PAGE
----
In its December consultation paper the Bank set out a series of regulatory options in this area. They included retaining the status quo, reducing the weighted average benchmarks, and supplementing those benchmarks with hard caps on individual transactions. A fourth option of removing interchange regulations, while strengthening transparency of these fees to merchants, was also included. The Board's preliminary assessment was in favour of a mix of the second and third options I just described. This would involve retaining the existing weighted average of 50 basis points for credit cards, supplementing it with a hard cap of 80 basis points on individual transactions, and reducing the debit benchmark to 8 cents. Once again, this was not a final decision but was announced as a basis for the subsequent phase of consultation that is now being completed.
As well as looking at the overall level of interchange fees, the Review is also considering a number of related issues concerning coverage and compliance.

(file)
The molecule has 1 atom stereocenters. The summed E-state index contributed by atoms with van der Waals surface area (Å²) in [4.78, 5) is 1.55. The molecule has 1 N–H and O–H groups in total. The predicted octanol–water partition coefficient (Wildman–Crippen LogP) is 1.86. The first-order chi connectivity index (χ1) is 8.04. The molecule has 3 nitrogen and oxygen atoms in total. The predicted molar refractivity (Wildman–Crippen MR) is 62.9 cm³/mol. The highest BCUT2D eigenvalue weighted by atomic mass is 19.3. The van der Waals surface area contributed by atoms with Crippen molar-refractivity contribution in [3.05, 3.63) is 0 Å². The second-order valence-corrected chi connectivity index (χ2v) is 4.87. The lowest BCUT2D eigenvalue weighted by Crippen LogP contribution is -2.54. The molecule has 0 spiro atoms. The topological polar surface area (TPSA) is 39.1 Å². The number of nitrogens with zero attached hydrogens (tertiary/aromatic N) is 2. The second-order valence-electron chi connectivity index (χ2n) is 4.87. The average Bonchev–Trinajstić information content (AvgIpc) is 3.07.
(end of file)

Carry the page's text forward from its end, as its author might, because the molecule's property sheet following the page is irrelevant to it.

On coverage, the issues discussed in the December paper concern commercial cards, foreign-issued cards and pre-paid cards. Currently commercial cards are included within the scope of the Bank's interchange standards and hence form part of the calculation for the purposes of compliance with the weighted average benchmark. A number of interested parties have argued that these cards should be exempted, especially in the event that interchange caps were lowered. They argue, for example, that commercial cards typically provide a higher value of associated services than other card types, with fewer non-interchange revenue streams, and that these features could justify higher fees. On the other hand, consultations also suggest that these cards provide significant benefits to both sides of the market, and hence it is not clear that higher interchange fees are needed to promote their use. The Bank has also noted that, since commercial cards typically carry higher interchange fees than consumer cards, their exemption would amount to a de facto loosening of the weighted average cap.